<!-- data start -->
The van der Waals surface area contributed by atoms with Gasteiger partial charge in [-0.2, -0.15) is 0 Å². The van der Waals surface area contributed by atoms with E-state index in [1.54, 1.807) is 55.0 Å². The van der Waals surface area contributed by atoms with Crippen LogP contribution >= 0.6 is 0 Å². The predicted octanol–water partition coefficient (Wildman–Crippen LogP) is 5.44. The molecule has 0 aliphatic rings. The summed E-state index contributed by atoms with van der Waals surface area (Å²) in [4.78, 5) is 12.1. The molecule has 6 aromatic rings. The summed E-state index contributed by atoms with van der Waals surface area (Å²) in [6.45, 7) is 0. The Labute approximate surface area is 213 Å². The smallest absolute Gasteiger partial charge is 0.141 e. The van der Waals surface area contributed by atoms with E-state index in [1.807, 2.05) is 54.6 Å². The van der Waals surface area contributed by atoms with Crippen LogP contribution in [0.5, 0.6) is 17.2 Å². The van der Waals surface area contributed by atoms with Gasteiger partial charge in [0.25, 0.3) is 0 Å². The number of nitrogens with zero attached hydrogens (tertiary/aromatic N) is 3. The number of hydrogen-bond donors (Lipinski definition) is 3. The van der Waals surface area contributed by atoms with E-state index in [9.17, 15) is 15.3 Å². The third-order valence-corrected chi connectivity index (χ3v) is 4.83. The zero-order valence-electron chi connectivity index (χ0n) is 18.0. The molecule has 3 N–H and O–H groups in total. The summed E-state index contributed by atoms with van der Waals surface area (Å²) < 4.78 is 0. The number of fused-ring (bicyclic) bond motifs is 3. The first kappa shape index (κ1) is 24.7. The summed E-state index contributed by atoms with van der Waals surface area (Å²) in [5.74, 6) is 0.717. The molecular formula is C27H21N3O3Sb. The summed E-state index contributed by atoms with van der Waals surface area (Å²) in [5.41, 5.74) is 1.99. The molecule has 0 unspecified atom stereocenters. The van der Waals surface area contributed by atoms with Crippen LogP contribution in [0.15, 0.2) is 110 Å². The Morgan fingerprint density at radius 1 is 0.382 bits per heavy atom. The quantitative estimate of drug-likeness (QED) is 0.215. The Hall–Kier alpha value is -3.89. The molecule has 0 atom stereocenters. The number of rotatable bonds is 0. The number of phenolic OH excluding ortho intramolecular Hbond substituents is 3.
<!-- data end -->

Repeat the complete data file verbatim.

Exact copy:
The van der Waals surface area contributed by atoms with Gasteiger partial charge in [-0.2, -0.15) is 0 Å². The van der Waals surface area contributed by atoms with E-state index in [1.54, 1.807) is 55.0 Å². The van der Waals surface area contributed by atoms with Crippen LogP contribution >= 0.6 is 0 Å². The predicted octanol–water partition coefficient (Wildman–Crippen LogP) is 5.44. The molecule has 0 aliphatic rings. The summed E-state index contributed by atoms with van der Waals surface area (Å²) in [4.78, 5) is 12.1. The molecule has 6 aromatic rings. The summed E-state index contributed by atoms with van der Waals surface area (Å²) in [6.45, 7) is 0. The Labute approximate surface area is 213 Å². The smallest absolute Gasteiger partial charge is 0.141 e. The van der Waals surface area contributed by atoms with E-state index in [1.807, 2.05) is 54.6 Å². The van der Waals surface area contributed by atoms with Crippen LogP contribution in [0.5, 0.6) is 17.2 Å². The van der Waals surface area contributed by atoms with Gasteiger partial charge in [0.25, 0.3) is 0 Å². The number of nitrogens with zero attached hydrogens (tertiary/aromatic N) is 3. The number of hydrogen-bond donors (Lipinski definition) is 3. The van der Waals surface area contributed by atoms with E-state index in [9.17, 15) is 15.3 Å². The third-order valence-corrected chi connectivity index (χ3v) is 4.83. The zero-order valence-electron chi connectivity index (χ0n) is 18.0. The molecule has 3 N–H and O–H groups in total. The summed E-state index contributed by atoms with van der Waals surface area (Å²) < 4.78 is 0. The number of fused-ring (bicyclic) bond motifs is 3. The first kappa shape index (κ1) is 24.7. The summed E-state index contributed by atoms with van der Waals surface area (Å²) in [5.74, 6) is 0.717. The molecular formula is C27H21N3O3Sb. The summed E-state index contributed by atoms with van der Waals surface area (Å²) in [5.41, 5.74) is 1.99. The molecule has 0 unspecified atom stereocenters. The van der Waals surface area contributed by atoms with Crippen LogP contribution in [0.15, 0.2) is 110 Å². The Morgan fingerprint density at radius 1 is 0.382 bits per heavy atom. The quantitative estimate of drug-likeness (QED) is 0.215. The Hall–Kier alpha value is -3.89. The molecule has 0 atom stereocenters. The number of rotatable bonds is 0. The number of phenolic OH excluding ortho intramolecular Hbond substituents is 3.